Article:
About six months ago a writer named Michael Lewis
published a book about Jim Clark, a man who can be
called the embodiment of the technological
revolution and the runaway financial success that
has come in the wake of public fascination with the
hi-tech wizardry and its promise for the future.
Jim Clark first founded Silicon Graphics, an
innovative computer graphics company, and then went
on to found Netscape, the company that brought
Internet browsing to the masses, and finally
founded a true Internet company called Healtheon
that made Clark a full-fledged billionaire.
Lewis had access to Clark for several years and his
notes were permanent records of what he had said.
He also interviewed friends and acquaintances from
Way back when, before he had even started Silicon
Graphics and worked for his living like most
people, Clark said that what he really wanted was
"to have $10 million."
Some time later, when Silicon Graphics was
successful, Clark told one of his fellow workers
there that when he made $100 million he would be
A few years later, after Netscape, and when he was
worth about $600 million, Clark told Lewis: "I just
want to have a billion dollars, after taxes. Then
I'll be satisfied."
Then his Healtheon stock took off. Only a few
months later, with the exuberant stock market,
Clark was worth over $3 billion. Author Lewis
reminded him that he'd said not long before that
when he was a full-fledged billionaire, he would
stop. Lewis reports: "He now said, without missing
a beat: `I just want to make more money than Larry
Ellison. Then I'll stop.'"
At that time, Ellison, the head of the Oracle
software company, was worth $9 billion. It was an
ambition that Clark had never mentioned. On the
other hand, at the rate Clark's wealth was booming,
he might even attain that goal within a year.
Lewis pointed this out and asked: "What happens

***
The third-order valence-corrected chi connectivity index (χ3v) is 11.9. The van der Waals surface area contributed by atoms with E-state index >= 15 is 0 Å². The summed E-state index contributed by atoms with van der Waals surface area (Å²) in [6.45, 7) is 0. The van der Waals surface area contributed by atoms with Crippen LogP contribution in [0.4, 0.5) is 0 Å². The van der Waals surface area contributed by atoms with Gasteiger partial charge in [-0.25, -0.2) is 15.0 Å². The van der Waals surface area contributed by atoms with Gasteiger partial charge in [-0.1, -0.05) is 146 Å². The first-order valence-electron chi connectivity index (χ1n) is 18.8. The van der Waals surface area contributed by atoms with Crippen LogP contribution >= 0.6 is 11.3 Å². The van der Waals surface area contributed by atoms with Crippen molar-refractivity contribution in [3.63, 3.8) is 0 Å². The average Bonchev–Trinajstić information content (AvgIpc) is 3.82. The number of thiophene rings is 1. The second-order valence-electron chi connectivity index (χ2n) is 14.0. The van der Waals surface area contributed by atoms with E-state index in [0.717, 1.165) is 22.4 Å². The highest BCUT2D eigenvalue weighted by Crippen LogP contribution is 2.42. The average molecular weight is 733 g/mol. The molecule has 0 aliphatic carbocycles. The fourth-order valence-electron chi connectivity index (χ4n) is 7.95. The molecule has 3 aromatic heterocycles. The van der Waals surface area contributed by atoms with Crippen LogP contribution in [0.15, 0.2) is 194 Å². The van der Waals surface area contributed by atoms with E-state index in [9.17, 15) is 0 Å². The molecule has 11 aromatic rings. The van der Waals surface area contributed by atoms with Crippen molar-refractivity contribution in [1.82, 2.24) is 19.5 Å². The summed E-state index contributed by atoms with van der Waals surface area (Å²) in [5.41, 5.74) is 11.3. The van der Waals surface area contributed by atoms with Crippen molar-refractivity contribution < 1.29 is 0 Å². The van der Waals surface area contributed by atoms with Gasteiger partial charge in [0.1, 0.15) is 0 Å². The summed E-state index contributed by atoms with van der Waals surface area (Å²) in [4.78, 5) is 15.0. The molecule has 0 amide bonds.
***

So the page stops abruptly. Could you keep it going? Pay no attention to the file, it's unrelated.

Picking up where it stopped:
after you have more than Larry Ellison? Would you
want to have more money than, say, Bill Gates?
"Oh, no," Clark said, . . . "That'll never happen."
A few minutes later, . . . [however]. . . , he came
clean. "You know," he said, "just for one moment, I
would kind of like to have the most. Just for one
Lewis compares Clark to a racing dog who controls
the mechanical rabbit that he is chasing, but
constantly speeds it up to make himself run faster.
It is a very entertaining and pithy description,
but Lewis, though a pretty sharp observer, has
apparently reached his own limit. He notes the
obvious, that Clark "needed an excuse not to stop,"
but, he adds, "the reasons he couldn't stop were
It is truly not easy to know why he could not stop,
but the wisest of all men did tell us
(Koheles 5,9): "He who loves money will
never have enough money." It is a basic human
character trait, and one who is infected will never
It is a very old problem, and even in the desert
where money was obviously less attractive than it
is in today's world, Moshe Rabbenu could not find
judges who hated money (see Rashi on Devorim
If the current financial frenzy in the world's
stock markets is driven by greed, that is still not
the key to knowing whether it will go up or down or
how far. But it can be said that it is "up" to no
good, and the Torah world should certainly be wary
of its excesses.